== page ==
Roses forum

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Is this normal? by huskrztruck Aug 18, 2017 8:26 AM 1
This is an Ask NGA question! Climbing Roses by VickieWxM Aug 17, 2017 11:28 AM 7
I promised someone Fairy by Cinta Aug 16, 2017 10:47 AM 0
Vintage Garden's "One of a Kind" Sale by Steve812 Aug 14, 2017 4:11 PM 18
Help! Rose pale green newly grown leaves and dying browning old leaves by JohnNg Aug 14, 2017 3:20 PM 1
Rose Feeds by gardengnome44 Aug 12, 2017 11:21 PM 6
This is an Ask NGA question! Cultivating roses by GreenPlanet Aug 11, 2017 10:34 AM 3
Low & compact bush rose? by Jajaja Aug 8, 2017 10:01 PM 5
✺ JULY 2017 Bloom and Chat ✺ by Calif_Sue Aug 6, 2017 12:24 AM 201
Seeking ID for an old rose by Goldlyn Aug 5, 2017 11:40 AM 33
Pink climbing floribunda rose by kniphofia Aug 5, 2017 9:31 AM 8
This is an Ask NGA question! Falstaff by Tkhan Jul 28, 2017 9:23 PM 3
New Rose Nursery by zuzu Jul 27, 2017 11:30 AM 49
This is an Ask NGA question! Spraying soap solution by Tkhan Jul 25, 2017 12:26 PM 8
Rose ID by SongofJoy Jul 25, 2017 5:37 AM 6
Help! Rose not blooming!!! by bloominholes2fill Jul 24, 2017 9:00 PM 11
This is an Ask NGA question! help me identify this mystery rose by marymezzo Jul 23, 2017 6:04 PM 8
Propagating rose cuttings by Flowerpetal Jul 23, 2017 10:51 AM 27
American Rose Trials for Sustainability (A.R.T.S.): first trial results by csandt Jul 22, 2017 1:20 PM 12
✺ June 2017 Bloom and Chat ✺ by Calif_Sue Jul 17, 2017 11:41 PM 335

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Recent photos from our
Roses database:

Recent comments from our
Roses database:

Talking about Rose (Rosa 'Super Hero'), RIrose wrote:

Super Hero is a very disease resistant rose. It is one of the first roses to bloom in my southern New England Garden and it blooms late into the season. It has saturated medium red flowers on stems long enough to cut for a small vase. It's a great rose for someone who wants an elegant bloom on a small, nicely shaped bush and for someone who has never grown roses before. It's part of the Easy Elegance series hybridized by Ping Lim.

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Talking about Rose (Rosa 'Mr. Bluebird'), RoseBlush1 wrote:

Interesting fact about the registration and marketing of 'Mr. Bluebird' ...

When Ralph Moore introduced this rose in 1960, miniature roses were in fashion, so he registered it as a miniature rose even though it is a china rose. He used the miniature classification because he said, "No one is interested in buying a china rose".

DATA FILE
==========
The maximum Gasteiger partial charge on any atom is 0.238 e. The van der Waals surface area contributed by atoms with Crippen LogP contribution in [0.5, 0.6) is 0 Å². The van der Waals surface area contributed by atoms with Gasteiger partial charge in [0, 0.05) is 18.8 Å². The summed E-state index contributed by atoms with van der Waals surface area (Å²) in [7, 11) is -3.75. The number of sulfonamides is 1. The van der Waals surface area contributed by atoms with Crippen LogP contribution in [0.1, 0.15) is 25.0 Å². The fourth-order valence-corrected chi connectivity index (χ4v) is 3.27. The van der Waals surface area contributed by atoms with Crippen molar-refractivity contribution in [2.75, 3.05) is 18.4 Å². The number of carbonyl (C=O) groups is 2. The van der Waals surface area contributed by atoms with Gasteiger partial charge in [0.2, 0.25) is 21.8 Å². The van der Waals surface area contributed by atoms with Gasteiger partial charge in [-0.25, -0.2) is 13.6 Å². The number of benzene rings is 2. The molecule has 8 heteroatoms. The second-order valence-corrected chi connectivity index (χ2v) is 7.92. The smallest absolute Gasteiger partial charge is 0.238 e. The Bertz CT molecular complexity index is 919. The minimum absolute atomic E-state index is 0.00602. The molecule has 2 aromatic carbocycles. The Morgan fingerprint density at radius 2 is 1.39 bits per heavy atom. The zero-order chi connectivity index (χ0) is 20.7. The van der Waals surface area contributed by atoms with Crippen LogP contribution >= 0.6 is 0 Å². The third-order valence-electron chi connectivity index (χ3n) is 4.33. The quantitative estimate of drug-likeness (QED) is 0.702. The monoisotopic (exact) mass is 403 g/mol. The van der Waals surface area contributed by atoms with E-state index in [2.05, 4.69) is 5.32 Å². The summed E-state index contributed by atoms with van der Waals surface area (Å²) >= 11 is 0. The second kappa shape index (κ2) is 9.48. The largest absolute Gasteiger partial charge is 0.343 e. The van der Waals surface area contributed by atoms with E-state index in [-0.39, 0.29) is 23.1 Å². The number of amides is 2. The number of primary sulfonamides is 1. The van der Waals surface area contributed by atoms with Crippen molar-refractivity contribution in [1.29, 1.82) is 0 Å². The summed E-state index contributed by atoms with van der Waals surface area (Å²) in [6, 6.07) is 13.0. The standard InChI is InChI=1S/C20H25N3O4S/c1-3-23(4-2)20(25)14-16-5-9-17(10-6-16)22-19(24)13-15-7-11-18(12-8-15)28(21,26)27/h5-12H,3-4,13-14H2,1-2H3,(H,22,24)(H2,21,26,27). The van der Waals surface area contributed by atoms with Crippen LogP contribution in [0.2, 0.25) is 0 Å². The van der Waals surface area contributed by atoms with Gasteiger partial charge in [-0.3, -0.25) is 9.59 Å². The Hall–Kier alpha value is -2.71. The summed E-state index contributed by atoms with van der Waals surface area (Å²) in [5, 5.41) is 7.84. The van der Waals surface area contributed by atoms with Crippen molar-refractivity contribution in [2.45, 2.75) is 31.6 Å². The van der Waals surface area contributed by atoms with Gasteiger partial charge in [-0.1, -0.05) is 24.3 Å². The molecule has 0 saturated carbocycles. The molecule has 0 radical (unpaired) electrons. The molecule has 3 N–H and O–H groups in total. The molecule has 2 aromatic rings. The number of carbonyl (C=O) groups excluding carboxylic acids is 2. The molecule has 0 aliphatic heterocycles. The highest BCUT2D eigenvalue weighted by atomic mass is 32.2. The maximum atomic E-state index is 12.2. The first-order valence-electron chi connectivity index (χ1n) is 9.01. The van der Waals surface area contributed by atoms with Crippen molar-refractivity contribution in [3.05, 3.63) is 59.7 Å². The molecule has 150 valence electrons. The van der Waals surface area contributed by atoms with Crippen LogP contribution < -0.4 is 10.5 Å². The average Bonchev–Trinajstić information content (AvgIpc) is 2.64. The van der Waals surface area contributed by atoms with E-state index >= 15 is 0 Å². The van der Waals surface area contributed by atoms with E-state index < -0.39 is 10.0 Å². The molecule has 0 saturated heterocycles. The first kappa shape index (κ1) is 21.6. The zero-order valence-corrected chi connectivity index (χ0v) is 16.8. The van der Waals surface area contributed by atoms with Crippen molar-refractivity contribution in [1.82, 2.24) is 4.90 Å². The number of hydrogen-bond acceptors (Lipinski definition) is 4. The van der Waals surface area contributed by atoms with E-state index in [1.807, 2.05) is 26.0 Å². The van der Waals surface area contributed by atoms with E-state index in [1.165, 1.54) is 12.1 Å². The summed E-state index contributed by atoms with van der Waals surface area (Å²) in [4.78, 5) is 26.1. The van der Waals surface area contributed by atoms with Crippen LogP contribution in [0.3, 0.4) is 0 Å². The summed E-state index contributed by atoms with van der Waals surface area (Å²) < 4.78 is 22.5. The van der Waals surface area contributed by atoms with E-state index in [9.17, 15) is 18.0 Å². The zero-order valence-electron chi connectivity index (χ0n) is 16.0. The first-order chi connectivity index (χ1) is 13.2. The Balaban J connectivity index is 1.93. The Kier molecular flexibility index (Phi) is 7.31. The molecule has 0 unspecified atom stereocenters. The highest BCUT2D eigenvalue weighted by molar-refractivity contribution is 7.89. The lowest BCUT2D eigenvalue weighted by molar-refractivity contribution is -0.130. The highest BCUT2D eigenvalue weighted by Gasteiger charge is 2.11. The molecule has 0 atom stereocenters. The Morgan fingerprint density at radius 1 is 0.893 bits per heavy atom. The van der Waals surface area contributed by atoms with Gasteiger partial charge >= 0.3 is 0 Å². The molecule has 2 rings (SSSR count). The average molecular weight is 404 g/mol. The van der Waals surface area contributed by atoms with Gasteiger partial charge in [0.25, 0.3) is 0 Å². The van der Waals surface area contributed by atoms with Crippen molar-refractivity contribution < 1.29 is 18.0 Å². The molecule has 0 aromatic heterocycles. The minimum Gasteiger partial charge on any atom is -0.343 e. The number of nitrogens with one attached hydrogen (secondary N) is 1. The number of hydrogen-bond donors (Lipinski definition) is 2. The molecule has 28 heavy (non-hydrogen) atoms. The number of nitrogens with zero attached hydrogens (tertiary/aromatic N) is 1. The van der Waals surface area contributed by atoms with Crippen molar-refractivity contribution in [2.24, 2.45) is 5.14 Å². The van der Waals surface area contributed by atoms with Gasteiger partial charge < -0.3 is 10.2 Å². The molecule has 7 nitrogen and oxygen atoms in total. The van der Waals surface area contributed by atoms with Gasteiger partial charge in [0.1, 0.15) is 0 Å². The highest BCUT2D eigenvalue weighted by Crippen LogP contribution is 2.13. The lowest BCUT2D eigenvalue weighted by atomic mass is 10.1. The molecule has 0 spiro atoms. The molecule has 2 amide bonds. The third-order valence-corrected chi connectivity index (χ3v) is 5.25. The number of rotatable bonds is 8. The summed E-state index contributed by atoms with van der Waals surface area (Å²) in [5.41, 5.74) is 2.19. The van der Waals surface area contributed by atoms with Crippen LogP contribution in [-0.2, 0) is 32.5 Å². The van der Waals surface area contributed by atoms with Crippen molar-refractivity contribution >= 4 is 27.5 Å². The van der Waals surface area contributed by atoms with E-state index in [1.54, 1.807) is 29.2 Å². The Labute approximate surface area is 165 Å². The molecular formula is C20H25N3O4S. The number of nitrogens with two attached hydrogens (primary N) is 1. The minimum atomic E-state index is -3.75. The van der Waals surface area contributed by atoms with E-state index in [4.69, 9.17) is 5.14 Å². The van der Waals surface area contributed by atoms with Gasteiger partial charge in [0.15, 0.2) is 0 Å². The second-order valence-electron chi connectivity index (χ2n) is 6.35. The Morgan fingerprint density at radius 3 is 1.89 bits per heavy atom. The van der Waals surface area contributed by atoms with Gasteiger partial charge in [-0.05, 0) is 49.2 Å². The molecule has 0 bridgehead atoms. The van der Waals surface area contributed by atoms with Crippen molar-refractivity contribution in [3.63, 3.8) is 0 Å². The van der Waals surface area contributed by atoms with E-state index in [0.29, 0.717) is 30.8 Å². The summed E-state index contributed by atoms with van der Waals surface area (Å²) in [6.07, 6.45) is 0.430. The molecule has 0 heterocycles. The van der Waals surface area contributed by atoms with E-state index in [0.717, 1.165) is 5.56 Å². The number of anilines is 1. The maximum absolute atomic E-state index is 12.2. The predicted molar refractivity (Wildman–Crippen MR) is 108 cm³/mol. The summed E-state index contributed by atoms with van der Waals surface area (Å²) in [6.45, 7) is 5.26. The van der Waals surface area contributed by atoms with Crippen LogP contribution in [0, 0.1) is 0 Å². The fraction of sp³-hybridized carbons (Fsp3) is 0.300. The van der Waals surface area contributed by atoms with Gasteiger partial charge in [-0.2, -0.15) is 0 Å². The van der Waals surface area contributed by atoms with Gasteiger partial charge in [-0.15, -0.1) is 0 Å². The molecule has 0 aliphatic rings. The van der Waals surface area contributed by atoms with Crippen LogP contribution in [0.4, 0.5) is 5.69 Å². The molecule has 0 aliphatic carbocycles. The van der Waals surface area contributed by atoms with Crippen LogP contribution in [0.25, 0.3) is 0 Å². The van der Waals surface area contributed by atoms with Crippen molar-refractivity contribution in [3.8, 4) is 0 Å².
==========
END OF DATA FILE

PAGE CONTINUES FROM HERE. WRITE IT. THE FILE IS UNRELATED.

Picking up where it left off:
In some rose literature, it is a cross of Old Blush (a china) x Old Blush. Ralph has said it is a self seedling of Old Blush. Since the pollen parent is uncertain, standard practice is to say it was open pollenated.

Like many chinas, it does need to be pruned lightly in spring for a more prolific bloom.

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Talking about Rose (Rosa 'White Delight'), RoseBlush1 wrote:

I have found 'White Delight' to be a prolific bloomer in my garden in the mountains of northern California. In the summer, my climate has low humidity and high temperatures. 'White Delight', growing own root, is a strong, healthy plant. I don't think I could ask for a better garden rose.

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Talking about Rose (Rosa 'Penny Lane'), Steve812 wrote:

By one measure Penny Lane is a very rare hybrid tea rose (judging from its flowers at peak form) that actually grows in my garden on its own roots. This puts it solidly in the top ten percent of HT roses I have attempted in the mountains of Arizona. So it has vigorous roots, it survives dozens of late spring freezes, and it grows well enough in summers with coolish nighttime temperatures. I've observed no fungal infections, and its blossoms, though fragrant, do not seem to be overly affected by thrips. This said, it is not the most vigorous rose in my garden where it grows on poor soil, gets by on meager rations of water, and competes with the damask rose Nouveau Monde. In about four or five growing seasons its one cane has reached chest height. This is a very convenient height for photographing roses, but not a very generous height for a climber.

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Talking about Rose (Rosa 'Claire Austin'), Steve812 wrote:

Growing in about five years to four and a half feet tall and about as wide, Claire Austin produces flowers about the size and shape of a smallish tangerine. The blossoms start out a pale lemon sherbet yellow that fairly quickly fades to white. Compared to, say, Rainbow Sorbet, the plant seems a little spare with its blossoms - both the number on the plant at once and the frequency with which they are borne through the year. On close inspection, I find that there is a special quality to them, a delicacy that is almost heart-rendingly beautiful. The plant is not so densely branched as a polyantha, but it is well branched enough to look good standing alone in the garden without lots of knee-high plants around it. It has a lovely open shrubby apearance.
As did Charlotte and The Poet's Wife, this rose developed some leaf yellowing that I presumed to be chlorosis in its early years. The problem killed Charlotte and TPW, but this season - with nothing but some foliar sprays that included a bit of iron - Claire Austin's leaves turned a darker shade of grassy green. Fans of really dark rose foliage tinged with gray, purple, or blue may be a little disappointed in the leaves, but the grassy green works pretty well with the flowers. I've observed no disease problems on Claire Austin. I suspect it might be happier in my zip code if it had a few hours of PM shade. I've been pleasantly surprised that the thrips aren't very drawn to the flowers. As of this writing, I cannot report detecting any remarkable fragrance.

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